Monday, December 30, 2013

Evie Can Run~A Reflection on Abilities rather than Disabilities



Have you ever seen a part of your life from an entirely different perspective than you are used to seeing it?  How did it make you feel?  Relieved?  Guilty?  Lucky?

Evie and her therapeutic horseback riding partner; I’ll call her Sarah, have been in the same “lesson” time-slot for about 2 years now.  That means we’ve gotten pretty familiar with Sarah, and she and Evie have a good working relationship together.  Sarah has cerebral palsy; for the most part, in the context in which we spend time with her, we only see the condition affect her walking and gait.  

Earlier in this past fall season at one of the therapy sessions, I was telling Sarah’s father about an incident, and in my narration I said something to the respect of, “Evie was running…”.  Sarah looked at me and said, “Evie can run?”  In her voice, on her face, I recognized an unmistakable sense of shock that could only mean one thing, “All this time I thought we were the equals, but she can run, and I can’t.”

I responded the best way I knew how by saying, “She can, but that doesn’t mean she should.”

Sarah looked at her father and said, “Dad..?” and ran out of the barn, her voice trailing off with no words left to say.

Sarah envied Evie.

In a world where I have to focus on her deficits; what she CAN’T do, in order to gain access to services and therapies for Evie, I had never imagined another child wishing she could do something that Evie could.  While she can’t see, can’t be understood by strangers 70% of the time when she speaks, can’t tie her shoes, can’t dress herself without some assistance, and can’t complete three unrelated activities after being directed to (these are the types of questions we have to answer in order to determine her eligibility for services)…Evie CAN run.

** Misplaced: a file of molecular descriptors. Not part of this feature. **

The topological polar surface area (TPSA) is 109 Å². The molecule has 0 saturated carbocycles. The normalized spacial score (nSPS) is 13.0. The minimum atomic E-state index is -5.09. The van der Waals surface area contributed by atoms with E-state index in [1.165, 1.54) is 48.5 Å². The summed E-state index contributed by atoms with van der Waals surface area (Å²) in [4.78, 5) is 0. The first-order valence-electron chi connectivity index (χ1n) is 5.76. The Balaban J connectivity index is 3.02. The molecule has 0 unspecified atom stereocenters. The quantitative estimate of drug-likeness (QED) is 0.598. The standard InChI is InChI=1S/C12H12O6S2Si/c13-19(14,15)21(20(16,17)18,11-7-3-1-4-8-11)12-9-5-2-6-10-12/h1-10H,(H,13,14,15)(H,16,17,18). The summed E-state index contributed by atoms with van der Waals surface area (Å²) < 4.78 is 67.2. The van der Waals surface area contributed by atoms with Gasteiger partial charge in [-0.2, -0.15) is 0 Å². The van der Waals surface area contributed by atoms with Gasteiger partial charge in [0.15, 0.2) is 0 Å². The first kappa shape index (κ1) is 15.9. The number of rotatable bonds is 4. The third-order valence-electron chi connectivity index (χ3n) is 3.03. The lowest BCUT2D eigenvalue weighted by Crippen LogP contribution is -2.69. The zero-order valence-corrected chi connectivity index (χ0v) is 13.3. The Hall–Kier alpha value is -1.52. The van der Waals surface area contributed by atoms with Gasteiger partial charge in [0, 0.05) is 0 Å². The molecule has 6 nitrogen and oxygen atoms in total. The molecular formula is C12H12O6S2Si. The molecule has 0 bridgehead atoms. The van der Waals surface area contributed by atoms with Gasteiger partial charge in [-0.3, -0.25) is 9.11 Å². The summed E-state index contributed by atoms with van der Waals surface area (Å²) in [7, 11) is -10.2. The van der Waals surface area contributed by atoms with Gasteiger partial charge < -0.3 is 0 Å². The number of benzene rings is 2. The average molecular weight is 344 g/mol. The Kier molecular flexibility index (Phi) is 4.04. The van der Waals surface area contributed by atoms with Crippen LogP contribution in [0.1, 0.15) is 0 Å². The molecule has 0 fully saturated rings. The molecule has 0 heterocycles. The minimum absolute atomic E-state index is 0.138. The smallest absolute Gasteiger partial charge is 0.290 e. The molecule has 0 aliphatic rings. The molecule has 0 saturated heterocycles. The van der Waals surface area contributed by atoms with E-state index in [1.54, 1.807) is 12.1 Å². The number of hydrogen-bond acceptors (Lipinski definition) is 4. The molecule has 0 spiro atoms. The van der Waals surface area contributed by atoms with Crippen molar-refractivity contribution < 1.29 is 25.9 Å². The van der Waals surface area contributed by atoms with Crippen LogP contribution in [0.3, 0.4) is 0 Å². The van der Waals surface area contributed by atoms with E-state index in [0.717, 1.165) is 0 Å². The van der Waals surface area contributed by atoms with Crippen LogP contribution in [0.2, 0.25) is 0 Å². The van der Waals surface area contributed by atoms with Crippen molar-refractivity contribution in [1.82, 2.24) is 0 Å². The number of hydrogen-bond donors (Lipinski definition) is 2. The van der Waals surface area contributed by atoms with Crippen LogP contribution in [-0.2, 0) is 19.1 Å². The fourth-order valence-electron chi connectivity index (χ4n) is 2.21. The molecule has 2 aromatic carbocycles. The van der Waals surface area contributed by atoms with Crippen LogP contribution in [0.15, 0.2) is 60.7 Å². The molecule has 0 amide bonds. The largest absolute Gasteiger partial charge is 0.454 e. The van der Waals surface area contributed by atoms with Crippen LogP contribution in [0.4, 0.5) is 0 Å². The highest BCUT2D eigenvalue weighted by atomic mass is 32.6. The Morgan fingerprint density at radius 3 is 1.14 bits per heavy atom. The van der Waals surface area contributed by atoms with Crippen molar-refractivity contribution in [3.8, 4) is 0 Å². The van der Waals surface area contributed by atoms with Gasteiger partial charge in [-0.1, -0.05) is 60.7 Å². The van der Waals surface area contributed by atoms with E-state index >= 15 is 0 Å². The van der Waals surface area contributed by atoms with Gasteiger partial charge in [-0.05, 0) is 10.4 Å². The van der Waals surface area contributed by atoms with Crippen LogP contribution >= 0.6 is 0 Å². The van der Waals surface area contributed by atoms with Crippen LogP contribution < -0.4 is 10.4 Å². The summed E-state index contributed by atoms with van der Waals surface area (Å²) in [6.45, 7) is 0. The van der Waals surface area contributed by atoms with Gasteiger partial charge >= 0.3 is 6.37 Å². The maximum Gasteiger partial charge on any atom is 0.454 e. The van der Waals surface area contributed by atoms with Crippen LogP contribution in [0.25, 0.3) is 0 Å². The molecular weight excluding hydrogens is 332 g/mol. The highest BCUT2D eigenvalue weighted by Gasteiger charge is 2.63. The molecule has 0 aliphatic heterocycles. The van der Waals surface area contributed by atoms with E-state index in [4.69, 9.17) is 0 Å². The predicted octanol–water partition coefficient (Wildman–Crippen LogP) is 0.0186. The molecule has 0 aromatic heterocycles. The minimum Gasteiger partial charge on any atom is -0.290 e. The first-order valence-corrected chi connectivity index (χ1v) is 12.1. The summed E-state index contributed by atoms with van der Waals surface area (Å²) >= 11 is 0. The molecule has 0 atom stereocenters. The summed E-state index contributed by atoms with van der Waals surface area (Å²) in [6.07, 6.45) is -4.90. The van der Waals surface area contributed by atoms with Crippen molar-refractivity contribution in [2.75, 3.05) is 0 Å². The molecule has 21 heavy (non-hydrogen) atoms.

So, in spite of the fact that I cringe when I see Evie running, and I typically need to reach for the bottle of antacid tablets and say a quick prayer for her safety if she breaks her normal speed of 2.6 mph; Evie can do something that another child can’t.  I may have “known” that in my head, but I hadn’t considered it from another child’s unique perspective; from a child who can’t run.  

Every once in a while, I think we all need to look at our own deficits or burdens through the lens of someone who wishes she could do what we can do.  A mom who can stay home with her kids during the day might wish she could have a reason to get out and talk to other adults at a job; while a mom who gets run ragged during the day at her job, might wish she could stay home and enjoy a day with her kids without worrying about meeting deadlines or managing disgruntled employees and clients.  A person who lives in a small house with tight quarters might wish to have a larger home to spread out in, while the person who lives in the larger home is wishing to have a smaller place with less space to have to clean and maintain. 

Could it be that there is always a different way of looking at our circumstances? 

Would this world be a better place if we each would take a moment and consider what we have that others may only wish they had?

What is one blessing in your life that you know you often take for granted? 

2 comments:

  1. Bless her..long may she keep running..it may also work as an incentive for Sarah too? Perhaps she will be able to keep up in her own way..we absolutely must be thankful for all we have that's true..happy new year to you

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    Replies
    1. Happy New Year, Jae Rose! Thank you!

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